Our coronavirus coverage is free for the first 24 hours. Find the latest information at Please consider subscribing or donating.

  1. Rays

Rays fall to Twins, lose ground in wild-card race (w/video)

ST. PETERSBURG — There have been plenty of ups and downs this season for the Rays, but Tuesday night's 11-7 loss to Minnesota was about as down as it could get. Not only did Rays starter Nathan Karns have a three-inning, four-hit, five-run clunker, but they also had two starters leave the game due to injury.

Leftfielder Desmond Jennings left after the third inning with a bruised left knee. And catcher Curt Casali exited after the fifth due to a strained left hamstring — an injury suffered on a home run trot, no less. Both will be re-evaluated today.

"It stinks," Casali said. "It's pretty disappointing."

Which pretty much sums up the night for the Rays (62-63).

Karns struggled from the first batter. He gave up a single to leadoff hitter Byron Buxton. Then with one out and two on, Miguel Sano homered to dead centerfield. Karns has allowed at least one run in the first inning in four straight starts. He has an 8.28 ERA in the first inning this season, highest in the American League.

While the Rays got two runs in the second to cut the lead, the Twins got two more off Karns in the third and led 5-2 when he left after 68 pitches. His three innings tied for his shortest outing this season.

"I felt fine today, but I just didn't have my rhythm," Karns said. "It's one of those games you wish you didn't have to start off a series like this. Our offense did well. It's not easy coming back from a 3-0 deficit."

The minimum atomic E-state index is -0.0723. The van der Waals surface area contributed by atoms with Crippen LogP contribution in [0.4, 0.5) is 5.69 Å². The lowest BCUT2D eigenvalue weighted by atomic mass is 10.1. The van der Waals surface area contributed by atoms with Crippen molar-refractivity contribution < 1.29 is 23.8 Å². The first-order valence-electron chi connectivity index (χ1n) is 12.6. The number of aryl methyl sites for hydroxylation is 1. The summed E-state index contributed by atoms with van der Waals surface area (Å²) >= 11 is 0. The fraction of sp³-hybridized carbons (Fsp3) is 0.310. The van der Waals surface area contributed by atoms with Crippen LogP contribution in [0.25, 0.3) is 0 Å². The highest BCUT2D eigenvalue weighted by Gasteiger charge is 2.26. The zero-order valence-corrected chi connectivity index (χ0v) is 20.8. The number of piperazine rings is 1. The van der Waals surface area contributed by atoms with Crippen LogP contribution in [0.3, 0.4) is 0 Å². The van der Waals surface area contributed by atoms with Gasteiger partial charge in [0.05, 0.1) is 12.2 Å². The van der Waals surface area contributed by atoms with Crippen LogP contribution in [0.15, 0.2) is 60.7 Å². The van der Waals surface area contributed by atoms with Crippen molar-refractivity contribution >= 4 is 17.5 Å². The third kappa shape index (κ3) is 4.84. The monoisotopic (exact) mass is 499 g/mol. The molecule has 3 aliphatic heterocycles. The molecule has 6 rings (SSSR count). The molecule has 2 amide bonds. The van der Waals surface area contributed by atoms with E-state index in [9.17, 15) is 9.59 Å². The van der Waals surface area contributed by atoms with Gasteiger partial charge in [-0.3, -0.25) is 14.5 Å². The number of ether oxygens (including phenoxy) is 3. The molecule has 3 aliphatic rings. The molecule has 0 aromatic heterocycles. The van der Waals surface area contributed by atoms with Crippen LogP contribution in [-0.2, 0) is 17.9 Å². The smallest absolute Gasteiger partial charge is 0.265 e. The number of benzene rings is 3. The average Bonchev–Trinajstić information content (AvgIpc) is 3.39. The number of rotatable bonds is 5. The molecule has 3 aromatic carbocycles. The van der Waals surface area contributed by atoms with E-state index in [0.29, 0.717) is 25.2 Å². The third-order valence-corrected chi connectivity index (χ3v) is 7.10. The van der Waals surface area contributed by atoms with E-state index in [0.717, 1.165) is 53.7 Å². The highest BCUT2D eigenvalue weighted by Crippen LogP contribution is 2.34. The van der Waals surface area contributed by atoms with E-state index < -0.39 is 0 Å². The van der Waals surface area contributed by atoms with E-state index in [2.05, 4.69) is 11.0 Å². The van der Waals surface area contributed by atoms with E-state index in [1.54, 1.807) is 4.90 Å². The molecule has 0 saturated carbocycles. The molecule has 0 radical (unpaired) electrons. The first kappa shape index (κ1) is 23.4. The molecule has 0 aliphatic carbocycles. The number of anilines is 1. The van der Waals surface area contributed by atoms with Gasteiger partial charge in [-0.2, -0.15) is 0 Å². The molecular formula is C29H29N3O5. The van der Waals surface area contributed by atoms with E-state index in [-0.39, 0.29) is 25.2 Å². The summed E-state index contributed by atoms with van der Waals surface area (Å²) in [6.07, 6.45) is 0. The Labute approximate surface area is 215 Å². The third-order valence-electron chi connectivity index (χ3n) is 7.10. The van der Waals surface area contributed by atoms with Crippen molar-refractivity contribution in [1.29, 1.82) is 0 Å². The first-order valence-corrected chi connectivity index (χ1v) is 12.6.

The Rays did indeed come back. Trailing 5-2 in the bottom of the third, John Jaso doubled with one out. One out later, Cabrera walked to put two on. James Loney, who had an RBI single in the first, struck again when he doubled in two runs to make it 5-4. Kevin Kiermaier then singled home Loney, and the score was tied at 5. But as was the theme of the night, that lead didn't last, either.

Brian Dozier hit a two-run homer off Matt Andriese in the fourth inning to give the Twins yet another lead, 7-5. It became 7-6 in the bottom half on a single by Jaso that scored Grady Sizemore, who walked to start the inning. That was as close as the Rays would get.

The Twins increased the lead by three in the fifth on an RBI single by Kurt Suzuki and Eduardo Escobar's two-run double. The Rays added their seventh run in the fifth on Casali's solo homer that landed in the 162 Landing part of leftfield.

The Twins (64-61) hit their third homer of the game in the seventh, a leadoff shot to right-center by Eddie Rosario, that made it 11-7. While Minnesota's pitching was shaky for most of the game, it did not give up a run after the fifth inning.

"It's not the best way to start off this homestand," Rays manager Kevin Cash said. "Karnsy probably didn't have his best stuff. He wasn't able to overcome that. But one good thing is that our offense was able to come back. They kept plugging away, but it wasn't enough. We weren't able to contain them on the pitching side of it."

Tampa Bay left runners in scoring position in the seventh and eighth innings. Former Rays reliever Kevin Jepsen pitched the ninth inning for the Twins and retired the Rays in order.

The Twins have won five straight games and are 3-1 this season against the Rays. The teams combined for 25 hits.